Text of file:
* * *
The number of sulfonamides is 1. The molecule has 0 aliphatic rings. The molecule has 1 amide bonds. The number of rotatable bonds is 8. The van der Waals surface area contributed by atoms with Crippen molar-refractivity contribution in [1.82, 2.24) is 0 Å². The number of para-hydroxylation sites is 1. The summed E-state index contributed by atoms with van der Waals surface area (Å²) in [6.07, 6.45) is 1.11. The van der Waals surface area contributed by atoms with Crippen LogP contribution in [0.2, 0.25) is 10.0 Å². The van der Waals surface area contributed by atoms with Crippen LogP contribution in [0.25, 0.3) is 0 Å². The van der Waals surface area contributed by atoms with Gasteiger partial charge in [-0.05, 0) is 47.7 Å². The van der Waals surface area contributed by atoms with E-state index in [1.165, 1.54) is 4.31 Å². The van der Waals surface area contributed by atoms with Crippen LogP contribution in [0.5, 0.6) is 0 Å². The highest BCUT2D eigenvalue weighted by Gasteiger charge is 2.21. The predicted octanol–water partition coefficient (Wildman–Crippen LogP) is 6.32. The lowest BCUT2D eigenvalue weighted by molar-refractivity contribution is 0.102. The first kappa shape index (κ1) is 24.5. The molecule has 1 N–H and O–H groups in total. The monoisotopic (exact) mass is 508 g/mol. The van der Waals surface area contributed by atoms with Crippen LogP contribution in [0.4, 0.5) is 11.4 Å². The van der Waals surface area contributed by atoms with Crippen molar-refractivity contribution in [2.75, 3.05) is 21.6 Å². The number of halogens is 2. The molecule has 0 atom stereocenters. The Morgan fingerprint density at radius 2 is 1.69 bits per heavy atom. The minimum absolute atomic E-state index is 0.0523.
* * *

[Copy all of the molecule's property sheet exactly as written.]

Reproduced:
The number of sulfonamides is 1. The molecule has 0 aliphatic rings. The molecule has 1 amide bonds. The number of rotatable bonds is 8. The van der Waals surface area contributed by atoms with Crippen molar-refractivity contribution in [1.82, 2.24) is 0 Å². The number of para-hydroxylation sites is 1. The summed E-state index contributed by atoms with van der Waals surface area (Å²) in [6.07, 6.45) is 1.11. The van der Waals surface area contributed by atoms with Crippen LogP contribution in [0.2, 0.25) is 10.0 Å². The van der Waals surface area contributed by atoms with Crippen LogP contribution in [0.25, 0.3) is 0 Å². The van der Waals surface area contributed by atoms with Gasteiger partial charge in [-0.05, 0) is 47.7 Å². The van der Waals surface area contributed by atoms with E-state index in [1.165, 1.54) is 4.31 Å². The van der Waals surface area contributed by atoms with Crippen LogP contribution in [0.5, 0.6) is 0 Å². The highest BCUT2D eigenvalue weighted by Gasteiger charge is 2.21. The predicted octanol–water partition coefficient (Wildman–Crippen LogP) is 6.32. The lowest BCUT2D eigenvalue weighted by molar-refractivity contribution is 0.102. The first kappa shape index (κ1) is 24.5. The molecule has 1 N–H and O–H groups in total. The monoisotopic (exact) mass is 508 g/mol. The van der Waals surface area contributed by atoms with Crippen LogP contribution in [0.4, 0.5) is 11.4 Å². The van der Waals surface area contributed by atoms with Crippen molar-refractivity contribution in [2.75, 3.05) is 21.6 Å². The number of halogens is 2. The molecule has 0 atom stereocenters. The Morgan fingerprint density at radius 2 is 1.69 bits per heavy atom. The minimum absolute atomic E-state index is 0.0523.